1

I set up a new environment on a dual-nic set of servers. One of the physical networks has access to the internet, and uses public IP addresses. The second network is an internal network, no internet access and also contains the domain servers.

When it was set up, the servers that had both NICs marked the internal network as a domain network, and the external network as public.

A couple days back I logged in to a couple servers, and noticed that all the networks are now marked as domain networks! I have no idea what caused, this and I can't even change it, since the networking interface doesn't have the option to separate the two networks, and in the local group policy there's only one network present, not two of them.

This problem seems to have spread across the domain, since newly set up servers immediately get the same problem.

Please tell me there's a way to change that!

UPD: Not sure if it makes a difference, but the AD has multiple sites. I've set up the different subnets for the sites, and a VPN between them, but that was set up a month ago, and the networks became misconfigured only a couple days ago...

UPD 2: IPCONFIG from a server with two NICs (domain name and public IP (1.2.3.4) redacted):

Windows IP Configuration

   Host Name . . . . . . . . . . . . : NET-TEST-1
   Primary Dns Suffix  . . . . . . . : ad.example.com
   Node Type . . . . . . . . . . . . : Hybrid
   IP Routing Enabled. . . . . . . . : No
   WINS Proxy Enabled. . . . . . . . : No
   DNS Suffix Search List. . . . . . : ad.example.com
                                       fdf5:10::10.fdf5:10::1

Ethernet adapter Ethernet 2:

   Connection-specific DNS Suffix  . :
   Description . . . . . . . . . . . : Microsoft Hyper-V Network Adapter #2
   Physical Address. . . . . . . . . : 00-15-5D-0E-0D-09
   DHCP Enabled. . . . . . . . . . . : No
   Autoconfiguration Enabled . . . . : Yes
   Link-local IPv6 Address . . . . . : fe80::808c:4842:6d60:4930%13(Preferred)
   IPv4 Address. . . . . . . . . . . : 1.2.3.4(Preferred)
   Subnet Mask . . . . . . . . . . . : 255.255.255.0
   Default Gateway . . . . . . . . . : 1.2.3.1
   DHCPv6 IAID . . . . . . . . . . . : 369104221
   DHCPv6 Client DUID. . . . . . . . : 00-01-00-01-1B-C2-C2-5F-00-1D-D8-B7-1C-2E
   DNS Servers . . . . . . . . . . . : fec0:0:0:ffff::1%1
                                       fec0:0:0:ffff::2%1
                                       fec0:0:0:ffff::3%1
   NetBIOS over Tcpip. . . . . . . . : Enabled

Ethernet adapter Ethernet:

   Connection-specific DNS Suffix  . : fdf5:10::10.fdf5:10::1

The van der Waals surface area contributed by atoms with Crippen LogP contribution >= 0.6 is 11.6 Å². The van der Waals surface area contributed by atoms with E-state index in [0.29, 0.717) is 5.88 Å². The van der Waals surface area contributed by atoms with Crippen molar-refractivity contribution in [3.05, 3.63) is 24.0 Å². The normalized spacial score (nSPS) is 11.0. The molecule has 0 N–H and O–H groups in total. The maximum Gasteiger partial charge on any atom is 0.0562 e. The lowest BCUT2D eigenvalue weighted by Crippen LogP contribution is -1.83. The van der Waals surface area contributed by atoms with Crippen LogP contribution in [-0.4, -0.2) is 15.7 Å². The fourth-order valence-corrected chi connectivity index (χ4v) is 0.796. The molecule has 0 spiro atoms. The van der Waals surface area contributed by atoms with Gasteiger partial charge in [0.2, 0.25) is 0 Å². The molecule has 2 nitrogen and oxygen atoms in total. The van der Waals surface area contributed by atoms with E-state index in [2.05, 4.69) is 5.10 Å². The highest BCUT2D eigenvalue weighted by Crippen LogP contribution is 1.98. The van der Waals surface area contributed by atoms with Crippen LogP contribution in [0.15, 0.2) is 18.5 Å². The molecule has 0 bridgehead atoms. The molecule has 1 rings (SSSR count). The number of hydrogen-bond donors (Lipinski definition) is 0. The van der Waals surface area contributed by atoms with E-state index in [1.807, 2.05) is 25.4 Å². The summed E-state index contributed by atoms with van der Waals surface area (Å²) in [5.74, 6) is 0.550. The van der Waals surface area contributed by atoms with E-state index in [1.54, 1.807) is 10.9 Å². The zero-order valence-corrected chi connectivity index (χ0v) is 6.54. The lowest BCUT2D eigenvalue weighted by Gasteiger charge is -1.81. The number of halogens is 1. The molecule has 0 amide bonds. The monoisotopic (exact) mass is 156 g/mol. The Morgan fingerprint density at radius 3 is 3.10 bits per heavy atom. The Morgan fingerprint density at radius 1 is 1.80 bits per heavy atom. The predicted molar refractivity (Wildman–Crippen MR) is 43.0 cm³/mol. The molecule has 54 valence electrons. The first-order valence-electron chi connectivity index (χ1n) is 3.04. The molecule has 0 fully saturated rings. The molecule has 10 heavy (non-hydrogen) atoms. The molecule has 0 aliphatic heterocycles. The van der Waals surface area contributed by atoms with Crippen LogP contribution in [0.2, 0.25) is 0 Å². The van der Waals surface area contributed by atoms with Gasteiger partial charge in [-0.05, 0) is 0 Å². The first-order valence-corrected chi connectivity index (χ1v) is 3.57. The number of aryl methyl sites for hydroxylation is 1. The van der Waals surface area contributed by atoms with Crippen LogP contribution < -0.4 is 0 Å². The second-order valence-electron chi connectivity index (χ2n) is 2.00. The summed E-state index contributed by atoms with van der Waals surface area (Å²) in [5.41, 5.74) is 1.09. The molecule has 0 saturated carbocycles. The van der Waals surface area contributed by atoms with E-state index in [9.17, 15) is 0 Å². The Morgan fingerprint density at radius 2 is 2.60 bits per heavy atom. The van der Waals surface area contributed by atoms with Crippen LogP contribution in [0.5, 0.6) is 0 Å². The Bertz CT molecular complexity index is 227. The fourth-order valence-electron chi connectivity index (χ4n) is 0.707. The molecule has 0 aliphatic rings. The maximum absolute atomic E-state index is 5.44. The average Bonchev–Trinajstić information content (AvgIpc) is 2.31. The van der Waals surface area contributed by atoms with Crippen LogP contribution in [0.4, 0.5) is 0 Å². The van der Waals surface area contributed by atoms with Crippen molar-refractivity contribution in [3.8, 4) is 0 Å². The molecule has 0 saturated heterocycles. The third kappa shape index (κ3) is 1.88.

Description . . . . . . . . . . . : Microsoft Hyper-V Network Adapter
   Physical Address. . . . . . . . . : 00-1D-D8-B7-1C-2E
   DHCP Enabled. . . . . . . . . . . : No
   Autoconfiguration Enabled . . . . : Yes
   IPv6 Address. . . . . . . . . . . : fdf5:10::7285:9a19:3f15:1ef3(Preferred)
   Lease Obtained. . . . . . . . . . : 05 October 2014 13:16:50
   Lease Expires . . . . . . . . . . : 17 October 2014 10:06:28
   IPv6 Address. . . . . . . . . . . : fdf5:10::c8f0:634c:2991:dabd(Preferred)
   Link-local IPv6 Address . . . . . : fe80::c8f0:634c:2991:dabd%12(Preferred)
   IPv4 Address. . . . . . . . . . . : 10.0.0.22(Preferred)
   Subnet Mask . . . . . . . . . . . : 255.255.240.0
   Default Gateway . . . . . . . . . :
   DHCPv6 IAID . . . . . . . . . . . : 301997528
   DHCPv6 Client DUID. . . . . . . . : 00-01-00-01-1B-C2-C2-5F-00-1D-D8-B7-1C-2E
   DNS Servers . . . . . . . . . . . : fdf5:10::10
                                       fdf5:10::11
                                       10.0.0.10
                                       10.0.0.11
   NetBIOS over Tcpip. . . . . . . . : Enabled
  • Would you kindly post IPCONFIG /all? – Twisty Impersonator Oct 5 '14 at 18:06
  • Just added that in – Artiom Oct 5 '14 at 19:11
2

Windows uses the Network Location Awareness service to determine which profile should be assigned to each network adaptor.

For Windows 2008 R2 and above Windows will only assign the domain profile to a network adaptor if the server is domain joined and it can communicate with a domain controller for the same domain through that adaptor.

For Windows 2008 it's slightly different; Windows will only assign the domain profile if a valid domain controller is reachable through every network adaptor on the server.

For reference: http://technet.microsoft.com/en-us/library/cc753545(v=ws.10).aspx

I would test this by disconnecting the internal network adaptor and then pinging each of your domain controllers in turn. If you get a response then you need to investigate the routing between the supposedly external network adaptor and your internal network - somewhere you will be bridging the networks. Try a tracert to see if you can narrow down where the bridging might be occurring.

Hope that puts you on the right track.

  • Question.. My other sites also have domain controllers, and they're connected to the main site over a VPN, and that goes over the external gateway... Could that be the reason why the external adapter is marked as a domain adapter (even though the domain controllers are in different sites) ? – Artiom Oct 6 '14 at 13:17
  • Potentially, yes, depending on how you have the VPN routing setup. The external network adaptors should not be able to route traffic over the site to site VPN; only the internal network adaptors should be able to do this. Site to site VPN setup is not my strong point; but my gut feeling is you definitely need to be looking in this area. – Steve365 Oct 6 '14 at 13:29

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